And in this weird country, 20 feet from me right now, two carpenters speaking what sounds like Russian are repairing a toilet cubicle..
Perhaps they wouldn't be so bemused if they were to read David Blunkett's insane remarks to the BBC today. "I need to ensure that people feel safe, that they are not egged on by those who would use insecurity and instability and difference as a method of whipping up racism and xenophobia", he said in an effort to defend his exciting new Asylum and Immigration Bill, which would permit him to withhold state benefits from rejected asylum seekers and take their children away if they refused to make a voluntary departure. So - we're going to be xenophobic in order to keep the xenophobes from getting in and being - well - xenophobic?

Tuesday, December 16, 2003

FRLs - Further Ramblings on the Law and Saddam?

Another issue which militates in favour of a legal conclusion is that it ought to be a much clearer case than that against Milosevic. Much of the geologically slow wrangling at The Hague has been about the application of the principle of command responsibility for war crimes. Given that Saddam Hussein held the posts of Chairman of the Revolutionary Command Council, Leader of the Arab Socialist Ba'ath Party of Iraq, President of the Republic of Iraq, and Commander in Chief of the Armed Forces - that shouldn't be so hard to achieve...and it might go some way to achieving what Iraq Now, a US National Guard officer blogging from Iraq thinks is necessary:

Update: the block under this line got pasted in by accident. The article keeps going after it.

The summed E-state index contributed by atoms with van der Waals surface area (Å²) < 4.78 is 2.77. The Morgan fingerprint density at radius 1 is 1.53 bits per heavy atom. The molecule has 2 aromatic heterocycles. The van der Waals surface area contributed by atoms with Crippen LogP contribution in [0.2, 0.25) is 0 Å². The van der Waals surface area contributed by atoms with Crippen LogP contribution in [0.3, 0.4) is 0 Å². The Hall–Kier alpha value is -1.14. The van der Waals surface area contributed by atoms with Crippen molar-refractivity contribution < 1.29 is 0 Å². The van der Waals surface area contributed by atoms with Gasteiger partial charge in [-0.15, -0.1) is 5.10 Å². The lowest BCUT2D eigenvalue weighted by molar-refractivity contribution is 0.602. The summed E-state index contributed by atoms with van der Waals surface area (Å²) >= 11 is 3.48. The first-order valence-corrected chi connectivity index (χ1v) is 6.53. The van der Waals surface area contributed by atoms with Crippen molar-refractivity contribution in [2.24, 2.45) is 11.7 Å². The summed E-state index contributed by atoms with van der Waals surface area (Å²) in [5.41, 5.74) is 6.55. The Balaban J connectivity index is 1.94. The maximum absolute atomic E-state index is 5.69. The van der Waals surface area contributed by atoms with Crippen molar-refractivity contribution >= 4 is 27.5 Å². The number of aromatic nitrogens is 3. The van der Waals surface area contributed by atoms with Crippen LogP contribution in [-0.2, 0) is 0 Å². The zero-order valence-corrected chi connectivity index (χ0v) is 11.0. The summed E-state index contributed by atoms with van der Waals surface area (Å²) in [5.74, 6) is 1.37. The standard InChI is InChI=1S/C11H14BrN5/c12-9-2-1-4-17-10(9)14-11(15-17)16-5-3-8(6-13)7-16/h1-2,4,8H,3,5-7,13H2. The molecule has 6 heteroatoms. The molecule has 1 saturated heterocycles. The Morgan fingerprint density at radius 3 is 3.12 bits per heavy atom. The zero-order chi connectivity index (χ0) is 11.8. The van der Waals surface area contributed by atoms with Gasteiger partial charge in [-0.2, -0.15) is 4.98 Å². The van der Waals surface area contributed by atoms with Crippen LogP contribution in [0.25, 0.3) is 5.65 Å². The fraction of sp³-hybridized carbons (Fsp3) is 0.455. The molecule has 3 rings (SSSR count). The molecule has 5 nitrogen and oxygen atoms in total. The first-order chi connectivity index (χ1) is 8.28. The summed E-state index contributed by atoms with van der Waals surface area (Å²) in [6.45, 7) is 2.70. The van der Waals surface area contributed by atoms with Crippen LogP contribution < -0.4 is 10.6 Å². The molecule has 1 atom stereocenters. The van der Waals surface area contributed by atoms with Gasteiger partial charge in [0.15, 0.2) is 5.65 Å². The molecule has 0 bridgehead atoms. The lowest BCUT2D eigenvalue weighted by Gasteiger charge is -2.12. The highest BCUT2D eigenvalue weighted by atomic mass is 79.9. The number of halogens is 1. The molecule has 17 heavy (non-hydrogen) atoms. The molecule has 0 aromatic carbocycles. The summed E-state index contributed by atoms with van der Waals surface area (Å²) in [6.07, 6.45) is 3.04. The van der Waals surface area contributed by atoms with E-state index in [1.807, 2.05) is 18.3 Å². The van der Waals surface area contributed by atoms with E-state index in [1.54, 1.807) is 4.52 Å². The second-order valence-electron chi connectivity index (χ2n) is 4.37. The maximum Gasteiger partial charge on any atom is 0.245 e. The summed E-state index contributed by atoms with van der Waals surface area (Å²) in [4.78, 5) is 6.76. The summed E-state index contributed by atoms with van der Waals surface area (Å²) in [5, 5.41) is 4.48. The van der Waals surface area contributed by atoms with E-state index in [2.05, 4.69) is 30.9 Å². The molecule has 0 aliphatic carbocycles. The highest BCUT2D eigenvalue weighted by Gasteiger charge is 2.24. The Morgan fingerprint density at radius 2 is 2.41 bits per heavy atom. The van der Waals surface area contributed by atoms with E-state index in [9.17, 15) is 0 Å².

"I wrote before, in War of Ideologies, it's not enough just to capture Saddam Hussein. It's not enough to militarily defeat the Saddamites and radical Muslim sects. This war will not be over until those movements are discredited on their home turf"

Foday Sankoh and the Iraqi Question

An interesting precedent to what I suppose will now be the Hussein Case seems to have occurred in the British intervention in Sierra Leone in 2000. It might well throw some light on the differing views of legality and its importance between the UK and US to consider what happened immediately after the capture of the RUF leader Foday Sankoh. Sankoh - whose movement famously engaged in mass amputations of prisoners' limbs as a form of revolutionary terror - was taken prisoner at a house in Freetown very soon after the British force landed. The initial problem was to prevent his followers from springing him, not to mention preventing a lynching. The obvious solution was to load him into a helicopter and ferry him without further ado to Illustrious, the task force flagship. But there was a serious difficulty in using her as a jail, which was that according to the law of the sea, she was under exclusive UK jurisdiction. That meant that he could legally claim refugee status immediately his feet touched the deck. In the end he was held in the Freetown prison awaiting trial by a UN-supervised court set up after the RUF's defeat later that year (he died in prison).